One of the major strategic rules of chess is "Keep your King safe!". It is precisely due to this rule that a very common pin from many openings which start with 1. e4 e5 is especially dangerous. For example this one:
We've all had a similar experience during our chess beginnings. The result of the pin is very painful for Black. Due to the unavoidable capture of the Nf6, Black's kingside structure is going to be ruined. But what should you do if your Knight is pinned--how can you break the pin? One common way to do it is to push the 'h' and 'g' pawns (h3 followed by g4 for White and h6 followed by g5 for Black). Most inexperienced chess players do exactly that and as a result their King gets exposed. Talk about a medicine being worse than the illness. The next classical game is a good example of what happens in this case:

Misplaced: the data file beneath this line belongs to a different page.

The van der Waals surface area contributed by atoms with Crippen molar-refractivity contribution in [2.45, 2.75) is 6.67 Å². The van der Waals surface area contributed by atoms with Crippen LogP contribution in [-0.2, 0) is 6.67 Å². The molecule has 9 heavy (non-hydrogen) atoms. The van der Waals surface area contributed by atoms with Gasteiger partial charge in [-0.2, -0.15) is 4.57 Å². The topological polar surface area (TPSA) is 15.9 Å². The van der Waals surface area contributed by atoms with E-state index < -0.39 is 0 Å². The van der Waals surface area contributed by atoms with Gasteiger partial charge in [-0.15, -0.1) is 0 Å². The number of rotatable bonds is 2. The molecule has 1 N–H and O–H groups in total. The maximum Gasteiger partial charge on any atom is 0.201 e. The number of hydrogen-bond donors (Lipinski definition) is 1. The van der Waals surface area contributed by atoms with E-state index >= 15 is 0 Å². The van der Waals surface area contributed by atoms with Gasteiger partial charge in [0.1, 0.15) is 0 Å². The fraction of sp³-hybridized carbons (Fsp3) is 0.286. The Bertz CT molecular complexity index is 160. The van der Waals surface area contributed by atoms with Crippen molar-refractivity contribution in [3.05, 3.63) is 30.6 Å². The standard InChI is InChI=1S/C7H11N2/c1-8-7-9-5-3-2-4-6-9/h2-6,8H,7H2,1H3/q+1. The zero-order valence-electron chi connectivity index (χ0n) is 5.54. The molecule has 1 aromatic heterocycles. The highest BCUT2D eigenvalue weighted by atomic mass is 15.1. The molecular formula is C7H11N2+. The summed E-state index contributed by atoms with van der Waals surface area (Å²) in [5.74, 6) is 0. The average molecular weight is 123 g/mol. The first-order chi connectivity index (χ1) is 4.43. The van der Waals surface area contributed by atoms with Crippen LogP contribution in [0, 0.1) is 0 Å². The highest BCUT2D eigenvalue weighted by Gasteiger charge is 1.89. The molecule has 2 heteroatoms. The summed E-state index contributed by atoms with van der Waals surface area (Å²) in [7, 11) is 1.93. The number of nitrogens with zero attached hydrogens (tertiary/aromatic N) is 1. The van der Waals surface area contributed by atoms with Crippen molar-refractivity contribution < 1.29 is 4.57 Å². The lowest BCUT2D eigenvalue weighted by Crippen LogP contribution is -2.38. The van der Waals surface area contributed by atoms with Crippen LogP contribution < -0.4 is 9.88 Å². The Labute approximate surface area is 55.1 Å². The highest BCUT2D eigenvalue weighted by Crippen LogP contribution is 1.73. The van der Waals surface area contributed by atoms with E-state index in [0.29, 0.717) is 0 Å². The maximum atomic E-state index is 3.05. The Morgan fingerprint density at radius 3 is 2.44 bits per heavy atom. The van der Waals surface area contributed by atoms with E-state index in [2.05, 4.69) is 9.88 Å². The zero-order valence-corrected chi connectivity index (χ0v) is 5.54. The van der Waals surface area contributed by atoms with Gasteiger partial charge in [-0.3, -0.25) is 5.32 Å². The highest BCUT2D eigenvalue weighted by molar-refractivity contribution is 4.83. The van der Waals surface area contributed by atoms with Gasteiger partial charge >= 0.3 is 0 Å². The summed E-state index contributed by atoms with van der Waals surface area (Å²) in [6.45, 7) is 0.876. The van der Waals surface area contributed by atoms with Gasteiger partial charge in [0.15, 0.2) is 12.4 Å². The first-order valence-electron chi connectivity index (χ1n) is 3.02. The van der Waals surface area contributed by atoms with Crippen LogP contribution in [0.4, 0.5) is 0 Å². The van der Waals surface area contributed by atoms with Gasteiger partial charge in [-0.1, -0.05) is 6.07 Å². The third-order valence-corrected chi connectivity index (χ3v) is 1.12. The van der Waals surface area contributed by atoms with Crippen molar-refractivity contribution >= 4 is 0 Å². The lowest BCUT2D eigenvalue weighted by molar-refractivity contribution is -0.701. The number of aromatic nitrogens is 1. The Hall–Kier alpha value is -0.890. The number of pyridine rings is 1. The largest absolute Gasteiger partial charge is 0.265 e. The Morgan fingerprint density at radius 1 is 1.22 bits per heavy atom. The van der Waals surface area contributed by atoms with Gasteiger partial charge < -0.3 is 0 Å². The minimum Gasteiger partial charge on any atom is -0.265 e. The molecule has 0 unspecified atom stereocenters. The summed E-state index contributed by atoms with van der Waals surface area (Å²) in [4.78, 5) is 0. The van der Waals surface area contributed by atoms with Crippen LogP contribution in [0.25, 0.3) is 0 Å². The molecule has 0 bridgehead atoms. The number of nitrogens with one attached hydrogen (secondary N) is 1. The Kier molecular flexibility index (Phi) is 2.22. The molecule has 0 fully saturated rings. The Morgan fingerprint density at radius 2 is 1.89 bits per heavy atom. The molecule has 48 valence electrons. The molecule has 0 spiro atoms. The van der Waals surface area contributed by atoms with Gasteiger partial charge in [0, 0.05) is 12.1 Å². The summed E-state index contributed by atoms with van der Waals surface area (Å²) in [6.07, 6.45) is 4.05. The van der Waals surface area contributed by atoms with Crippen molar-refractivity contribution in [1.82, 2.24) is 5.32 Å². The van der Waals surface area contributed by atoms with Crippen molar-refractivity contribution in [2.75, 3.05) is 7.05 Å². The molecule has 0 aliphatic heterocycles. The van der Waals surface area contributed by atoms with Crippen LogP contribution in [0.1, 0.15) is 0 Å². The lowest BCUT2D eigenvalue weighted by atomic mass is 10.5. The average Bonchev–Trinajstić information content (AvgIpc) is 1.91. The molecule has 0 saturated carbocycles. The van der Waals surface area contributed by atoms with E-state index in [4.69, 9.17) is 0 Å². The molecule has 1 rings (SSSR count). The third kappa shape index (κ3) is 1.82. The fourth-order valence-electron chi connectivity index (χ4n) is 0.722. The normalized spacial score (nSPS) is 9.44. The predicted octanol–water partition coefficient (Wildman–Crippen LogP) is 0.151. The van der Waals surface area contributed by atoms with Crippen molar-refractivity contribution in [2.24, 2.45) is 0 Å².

Chess coaches (me included!) warn their students about the consequences of such a weakening of your own kingside. But let's see what hapenned in another classical game:
And one more classical game:
But wait, there is more!
So, what's going on here? Did Capablanca refute the rule of keeping the King safe, or are these games a major exception? Or maybe it is the situation described by the Latin phrase: "Quod licet Iovi, non licet bovi" ? Actually, the explanation is very simple. In all of Capablanca's games his King was very safe and by pushing the 'g' pawn in front of his King he achieved a big strategical advantage in all of his games. In two of them his opponent's Bishop was entombed and in the game against Marshall it was actually a signal for an attack against his opponent's King. So, the g2-g4 move is not better or worse than any other chess move, but if played in a wrong situation, then the consequences of your mistake will be magnified by the weakness of your King.
My advice is: playable, but proceed with extreme caution!